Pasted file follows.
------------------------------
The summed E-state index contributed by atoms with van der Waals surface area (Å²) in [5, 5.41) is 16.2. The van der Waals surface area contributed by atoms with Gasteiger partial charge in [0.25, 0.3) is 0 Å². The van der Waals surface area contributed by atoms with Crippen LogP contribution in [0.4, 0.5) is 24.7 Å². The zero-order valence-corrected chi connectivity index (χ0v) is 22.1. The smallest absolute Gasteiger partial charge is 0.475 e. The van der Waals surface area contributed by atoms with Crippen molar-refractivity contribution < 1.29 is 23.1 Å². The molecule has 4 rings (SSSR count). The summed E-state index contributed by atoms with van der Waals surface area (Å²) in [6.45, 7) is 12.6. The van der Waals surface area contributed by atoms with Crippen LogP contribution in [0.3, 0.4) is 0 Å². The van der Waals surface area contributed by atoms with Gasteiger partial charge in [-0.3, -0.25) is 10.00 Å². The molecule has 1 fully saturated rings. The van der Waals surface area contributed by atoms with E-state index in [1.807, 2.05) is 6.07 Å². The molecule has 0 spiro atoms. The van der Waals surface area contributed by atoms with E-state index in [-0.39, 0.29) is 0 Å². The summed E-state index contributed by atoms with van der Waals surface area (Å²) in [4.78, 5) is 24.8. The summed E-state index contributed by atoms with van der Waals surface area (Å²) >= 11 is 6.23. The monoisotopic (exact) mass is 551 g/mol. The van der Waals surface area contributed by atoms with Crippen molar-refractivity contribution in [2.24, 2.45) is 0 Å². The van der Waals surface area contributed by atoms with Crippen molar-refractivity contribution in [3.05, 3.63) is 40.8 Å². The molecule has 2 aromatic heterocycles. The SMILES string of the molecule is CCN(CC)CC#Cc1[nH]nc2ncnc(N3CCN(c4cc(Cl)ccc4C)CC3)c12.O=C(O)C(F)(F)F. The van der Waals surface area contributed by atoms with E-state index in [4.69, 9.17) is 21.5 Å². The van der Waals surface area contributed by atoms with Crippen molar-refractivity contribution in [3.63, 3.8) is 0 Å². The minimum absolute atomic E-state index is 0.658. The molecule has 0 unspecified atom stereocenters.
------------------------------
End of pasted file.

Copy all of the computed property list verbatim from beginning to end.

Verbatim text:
The summed E-state index contributed by atoms with van der Waals surface area (Å²) in [5, 5.41) is 16.2. The van der Waals surface area contributed by atoms with Gasteiger partial charge in [0.25, 0.3) is 0 Å². The van der Waals surface area contributed by atoms with Crippen LogP contribution in [0.4, 0.5) is 24.7 Å². The zero-order valence-corrected chi connectivity index (χ0v) is 22.1. The smallest absolute Gasteiger partial charge is 0.475 e. The van der Waals surface area contributed by atoms with Crippen molar-refractivity contribution < 1.29 is 23.1 Å². The molecule has 4 rings (SSSR count). The summed E-state index contributed by atoms with van der Waals surface area (Å²) in [6.45, 7) is 12.6. The van der Waals surface area contributed by atoms with Crippen LogP contribution in [0.3, 0.4) is 0 Å². The van der Waals surface area contributed by atoms with Gasteiger partial charge in [-0.3, -0.25) is 10.00 Å². The molecule has 1 fully saturated rings. The van der Waals surface area contributed by atoms with E-state index in [1.807, 2.05) is 6.07 Å². The molecule has 0 spiro atoms. The van der Waals surface area contributed by atoms with E-state index in [-0.39, 0.29) is 0 Å². The summed E-state index contributed by atoms with van der Waals surface area (Å²) in [4.78, 5) is 24.8. The summed E-state index contributed by atoms with van der Waals surface area (Å²) >= 11 is 6.23. The monoisotopic (exact) mass is 551 g/mol. The van der Waals surface area contributed by atoms with Crippen molar-refractivity contribution in [2.24, 2.45) is 0 Å². The van der Waals surface area contributed by atoms with Crippen molar-refractivity contribution in [3.05, 3.63) is 40.8 Å². The molecule has 2 aromatic heterocycles. The SMILES string of the molecule is CCN(CC)CC#Cc1[nH]nc2ncnc(N3CCN(c4cc(Cl)ccc4C)CC3)c12.O=C(O)C(F)(F)F. The van der Waals surface area contributed by atoms with E-state index in [4.69, 9.17) is 21.5 Å². The van der Waals surface area contributed by atoms with Crippen molar-refractivity contribution in [3.63, 3.8) is 0 Å². The minimum absolute atomic E-state index is 0.658. The molecule has 0 unspecified atom stereocenters.